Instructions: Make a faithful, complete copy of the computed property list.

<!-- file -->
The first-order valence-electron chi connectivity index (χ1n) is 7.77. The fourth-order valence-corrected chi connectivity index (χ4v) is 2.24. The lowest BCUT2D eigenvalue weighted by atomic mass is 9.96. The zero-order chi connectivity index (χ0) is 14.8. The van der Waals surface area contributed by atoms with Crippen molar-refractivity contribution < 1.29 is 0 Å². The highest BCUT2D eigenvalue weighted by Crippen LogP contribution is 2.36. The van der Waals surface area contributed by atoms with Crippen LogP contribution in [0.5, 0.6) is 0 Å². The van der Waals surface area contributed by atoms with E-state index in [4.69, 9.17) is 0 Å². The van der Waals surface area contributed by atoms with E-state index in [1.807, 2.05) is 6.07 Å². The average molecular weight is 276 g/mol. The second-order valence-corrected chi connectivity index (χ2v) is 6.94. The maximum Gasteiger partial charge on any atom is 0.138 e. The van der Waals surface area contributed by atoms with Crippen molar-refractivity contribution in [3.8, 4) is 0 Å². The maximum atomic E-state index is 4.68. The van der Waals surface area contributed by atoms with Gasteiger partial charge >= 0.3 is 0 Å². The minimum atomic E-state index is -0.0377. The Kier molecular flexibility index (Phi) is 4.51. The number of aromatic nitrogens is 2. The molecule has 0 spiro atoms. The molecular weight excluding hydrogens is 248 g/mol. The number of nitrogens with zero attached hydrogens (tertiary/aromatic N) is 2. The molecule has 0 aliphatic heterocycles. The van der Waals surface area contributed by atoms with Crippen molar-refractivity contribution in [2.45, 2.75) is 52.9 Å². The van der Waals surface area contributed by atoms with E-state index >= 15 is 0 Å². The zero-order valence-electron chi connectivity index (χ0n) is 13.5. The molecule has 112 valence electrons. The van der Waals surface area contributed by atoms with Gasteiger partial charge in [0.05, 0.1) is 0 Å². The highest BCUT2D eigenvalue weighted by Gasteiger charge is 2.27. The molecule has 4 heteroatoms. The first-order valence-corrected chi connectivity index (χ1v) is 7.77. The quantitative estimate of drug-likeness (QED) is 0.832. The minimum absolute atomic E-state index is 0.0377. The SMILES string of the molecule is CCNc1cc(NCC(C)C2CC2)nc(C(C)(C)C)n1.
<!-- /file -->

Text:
The first-order valence-electron chi connectivity index (χ1n) is 7.77. The fourth-order valence-corrected chi connectivity index (χ4v) is 2.24. The lowest BCUT2D eigenvalue weighted by atomic mass is 9.96. The zero-order chi connectivity index (χ0) is 14.8. The van der Waals surface area contributed by atoms with Crippen molar-refractivity contribution < 1.29 is 0 Å². The highest BCUT2D eigenvalue weighted by Crippen LogP contribution is 2.36. The van der Waals surface area contributed by atoms with Crippen LogP contribution in [0.5, 0.6) is 0 Å². The van der Waals surface area contributed by atoms with E-state index in [4.69, 9.17) is 0 Å². The van der Waals surface area contributed by atoms with E-state index in [1.807, 2.05) is 6.07 Å². The average molecular weight is 276 g/mol. The second-order valence-corrected chi connectivity index (χ2v) is 6.94. The maximum Gasteiger partial charge on any atom is 0.138 e. The van der Waals surface area contributed by atoms with Crippen molar-refractivity contribution in [3.8, 4) is 0 Å². The maximum atomic E-state index is 4.68. The van der Waals surface area contributed by atoms with Gasteiger partial charge >= 0.3 is 0 Å². The minimum atomic E-state index is -0.0377. The Kier molecular flexibility index (Phi) is 4.51. The number of aromatic nitrogens is 2. The molecule has 0 spiro atoms. The molecular weight excluding hydrogens is 248 g/mol. The number of nitrogens with zero attached hydrogens (tertiary/aromatic N) is 2. The molecule has 0 aliphatic heterocycles. The van der Waals surface area contributed by atoms with Crippen molar-refractivity contribution in [2.45, 2.75) is 52.9 Å². The van der Waals surface area contributed by atoms with E-state index >= 15 is 0 Å². The zero-order valence-electron chi connectivity index (χ0n) is 13.5. The molecule has 112 valence electrons. The van der Waals surface area contributed by atoms with Gasteiger partial charge in [0.05, 0.1) is 0 Å². The highest BCUT2D eigenvalue weighted by Gasteiger charge is 2.27. The molecule has 4 heteroatoms. The first-order valence-corrected chi connectivity index (χ1v) is 7.77. The quantitative estimate of drug-likeness (QED) is 0.832. The minimum absolute atomic E-state index is 0.0377. The SMILES string of the molecule is CCNc1cc(NCC(C)C2CC2)nc(C(C)(C)C)n1.